directed in your verbal instructions, viz, the propriety of occupying and holding the first Tybee Island, and the practicability (and, if deemed practicable, the best method) of reducing Fort Pulaski. I deem the reduction of that work practicable by batteries of mortars and rifled guns established on Tybee Island. I think it probable that a nearer position on firm ground (though very shallow, and therefore ill-adapted to mortar and sunken batteries) can be found on the island west of Tybee. I would establish these batteries from 20 to 25 yards apart, one gun or one mortar in each, behind the ridge of sand on the shore, westward from the light-house. I would sink the mortar batteries as low as the water would permit, and the guns sufficiently low to leave a high parapet in front. On the sides and rear of each I would have a high mound of earth, and I should cover each with a horizontal bomb-proof shelter of logs, covered with earth, and supported by logs planted vertically in the ground. The embrasures for the guns should be deep, narrow, and of very little splay. I estimate that after once obtaining the range five-eights of the shells from mortars can be lodged inside of the fort. I would have enough mortars to throw one shell a minute into the fort, and as many guns as mortars. The batteries should operate day and night. For landing the ordnance required for these operations I would have built two or three broad flat-bottomed bateaux or scows, such as are commonly used on rope ferries. I think these could be built here.
There are now probably at Fort Pulaski 700 good troops. About 200 landed yesterday, and the Navy officers informed me that at least 500 have entered the fort within the last three days, while some (probably raw recruits or portions of the Home Guard) have gone away. It may be their design to land on Tybee and hold the west end of it, to prevent the erection of batteries against the fort. I therefore recommend the immediate occupation of Tybee Island by one good regiment until the question of attempting the reduction of Fort Pulaski be determined.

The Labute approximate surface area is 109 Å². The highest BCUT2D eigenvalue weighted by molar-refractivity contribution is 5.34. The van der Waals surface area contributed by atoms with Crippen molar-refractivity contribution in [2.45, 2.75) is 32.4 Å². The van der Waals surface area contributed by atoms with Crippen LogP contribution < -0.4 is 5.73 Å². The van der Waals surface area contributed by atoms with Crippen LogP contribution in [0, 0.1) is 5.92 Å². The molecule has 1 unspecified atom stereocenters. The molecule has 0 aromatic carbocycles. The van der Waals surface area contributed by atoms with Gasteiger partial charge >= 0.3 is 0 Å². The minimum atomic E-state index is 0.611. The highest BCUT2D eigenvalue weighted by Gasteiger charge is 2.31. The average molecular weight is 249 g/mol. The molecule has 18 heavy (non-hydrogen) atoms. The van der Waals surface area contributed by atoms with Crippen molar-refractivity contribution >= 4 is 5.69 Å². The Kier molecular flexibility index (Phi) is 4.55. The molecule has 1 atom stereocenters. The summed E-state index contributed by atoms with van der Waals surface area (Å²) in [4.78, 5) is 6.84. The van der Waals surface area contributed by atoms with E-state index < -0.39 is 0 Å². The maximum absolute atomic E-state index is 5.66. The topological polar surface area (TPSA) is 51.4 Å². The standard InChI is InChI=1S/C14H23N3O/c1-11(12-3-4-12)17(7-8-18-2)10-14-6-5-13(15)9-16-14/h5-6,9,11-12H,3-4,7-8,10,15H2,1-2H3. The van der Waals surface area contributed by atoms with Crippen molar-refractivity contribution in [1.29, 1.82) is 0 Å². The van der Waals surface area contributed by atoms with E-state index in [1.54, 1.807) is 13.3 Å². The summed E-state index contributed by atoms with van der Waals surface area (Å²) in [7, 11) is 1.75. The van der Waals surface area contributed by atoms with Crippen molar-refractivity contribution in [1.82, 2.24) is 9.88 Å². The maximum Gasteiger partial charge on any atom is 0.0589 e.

I learned while at Tybee that offers have been made by negroes to burn two of the principal bridges on the railroad between Charleston and Savannah. One of these bridges is said to be nearly two miles long. In a military point of view its destruction would be of great value to us, and I recommend the subject to your attention.
Very respectfully, your obedient servant,
Q. A. GILLMORE,
Captain, and Chief Engineer Expeditionary Corps.
Approved, and I fully concur in the plan of Captain Gillmore for reducing Fort Pulaski, except possibly the use of rifled guns, until their effect has been more fully tested. All that can be done with guns is to shake the walls as far as practicable in a random manner. As the nearest distance at which batteries can be constructed is 1 1/2 miles from Pulaski, if rifles guns are found to be non effective at that distance, which is certain if it is discovered that the shot will not strike point foremost, then I think that a few 10-inch columbiads may be used in addition to the mortars, for they may be employed with solid shot for direct fire against the walls or as mortars for the interior.
It is impracticable to establish batteries nearer Pulaski than above stated, whether on Tybee or the island west of it. A few days before this reconnaissance I drew the fire of the fort, and ascertained that their casemate guns came a little short of the shore at the position of the fort